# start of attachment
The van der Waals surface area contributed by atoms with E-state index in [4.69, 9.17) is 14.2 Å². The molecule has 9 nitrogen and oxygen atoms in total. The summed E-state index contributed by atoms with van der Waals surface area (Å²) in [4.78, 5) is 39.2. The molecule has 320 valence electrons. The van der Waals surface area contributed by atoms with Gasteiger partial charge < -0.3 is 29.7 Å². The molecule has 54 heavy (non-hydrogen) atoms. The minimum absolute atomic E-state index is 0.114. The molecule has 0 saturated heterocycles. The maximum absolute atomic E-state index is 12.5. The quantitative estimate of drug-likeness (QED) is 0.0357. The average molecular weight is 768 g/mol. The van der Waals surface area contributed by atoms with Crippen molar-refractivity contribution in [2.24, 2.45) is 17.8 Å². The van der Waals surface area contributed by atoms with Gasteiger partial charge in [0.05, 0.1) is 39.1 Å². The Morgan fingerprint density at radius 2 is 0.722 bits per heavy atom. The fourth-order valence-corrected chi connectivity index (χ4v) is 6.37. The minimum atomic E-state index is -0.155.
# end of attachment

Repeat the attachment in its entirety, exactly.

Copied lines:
The van der Waals surface area contributed by atoms with E-state index in [4.69, 9.17) is 14.2 Å². The molecule has 9 nitrogen and oxygen atoms in total. The summed E-state index contributed by atoms with van der Waals surface area (Å²) in [4.78, 5) is 39.2. The molecule has 320 valence electrons. The van der Waals surface area contributed by atoms with Gasteiger partial charge < -0.3 is 29.7 Å². The molecule has 54 heavy (non-hydrogen) atoms. The minimum absolute atomic E-state index is 0.114. The molecule has 0 saturated heterocycles. The maximum absolute atomic E-state index is 12.5. The quantitative estimate of drug-likeness (QED) is 0.0357. The average molecular weight is 768 g/mol. The van der Waals surface area contributed by atoms with Crippen molar-refractivity contribution in [2.24, 2.45) is 17.8 Å². The van der Waals surface area contributed by atoms with Gasteiger partial charge in [0.05, 0.1) is 39.1 Å². The Morgan fingerprint density at radius 2 is 0.722 bits per heavy atom. The fourth-order valence-corrected chi connectivity index (χ4v) is 6.37. The minimum atomic E-state index is -0.155.